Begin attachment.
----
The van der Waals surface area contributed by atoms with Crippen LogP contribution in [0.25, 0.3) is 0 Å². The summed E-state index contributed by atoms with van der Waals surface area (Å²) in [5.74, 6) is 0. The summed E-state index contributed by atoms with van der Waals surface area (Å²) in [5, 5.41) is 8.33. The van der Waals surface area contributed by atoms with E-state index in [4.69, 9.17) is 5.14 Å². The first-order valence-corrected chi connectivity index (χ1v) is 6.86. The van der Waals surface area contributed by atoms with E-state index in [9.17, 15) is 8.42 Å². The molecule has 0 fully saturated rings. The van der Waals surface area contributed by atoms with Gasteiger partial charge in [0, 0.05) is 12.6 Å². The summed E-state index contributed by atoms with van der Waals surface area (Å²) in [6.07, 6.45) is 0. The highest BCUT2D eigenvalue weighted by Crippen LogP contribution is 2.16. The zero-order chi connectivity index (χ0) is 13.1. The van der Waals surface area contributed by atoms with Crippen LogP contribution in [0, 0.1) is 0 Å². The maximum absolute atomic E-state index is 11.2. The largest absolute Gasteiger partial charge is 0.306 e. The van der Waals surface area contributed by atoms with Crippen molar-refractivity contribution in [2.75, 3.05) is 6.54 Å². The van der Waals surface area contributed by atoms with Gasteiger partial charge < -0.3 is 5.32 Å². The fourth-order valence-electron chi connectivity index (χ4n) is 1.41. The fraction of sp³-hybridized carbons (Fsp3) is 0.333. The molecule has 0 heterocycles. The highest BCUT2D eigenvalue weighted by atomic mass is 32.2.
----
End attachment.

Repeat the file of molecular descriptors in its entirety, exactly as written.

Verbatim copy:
The van der Waals surface area contributed by atoms with Crippen LogP contribution in [0.25, 0.3) is 0 Å². The summed E-state index contributed by atoms with van der Waals surface area (Å²) in [5.74, 6) is 0. The summed E-state index contributed by atoms with van der Waals surface area (Å²) in [5, 5.41) is 8.33. The van der Waals surface area contributed by atoms with E-state index in [4.69, 9.17) is 5.14 Å². The first-order valence-corrected chi connectivity index (χ1v) is 6.86. The van der Waals surface area contributed by atoms with E-state index in [9.17, 15) is 8.42 Å². The molecule has 0 fully saturated rings. The van der Waals surface area contributed by atoms with Gasteiger partial charge in [0, 0.05) is 12.6 Å². The summed E-state index contributed by atoms with van der Waals surface area (Å²) in [6.07, 6.45) is 0. The highest BCUT2D eigenvalue weighted by Crippen LogP contribution is 2.16. The zero-order chi connectivity index (χ0) is 13.1. The van der Waals surface area contributed by atoms with Crippen LogP contribution in [0, 0.1) is 0 Å². The maximum absolute atomic E-state index is 11.2. The largest absolute Gasteiger partial charge is 0.306 e. The van der Waals surface area contributed by atoms with Crippen molar-refractivity contribution in [2.75, 3.05) is 6.54 Å². The van der Waals surface area contributed by atoms with Gasteiger partial charge < -0.3 is 5.32 Å². The fourth-order valence-electron chi connectivity index (χ4n) is 1.41. The fraction of sp³-hybridized carbons (Fsp3) is 0.333. The molecule has 0 heterocycles. The highest BCUT2D eigenvalue weighted by atomic mass is 32.2.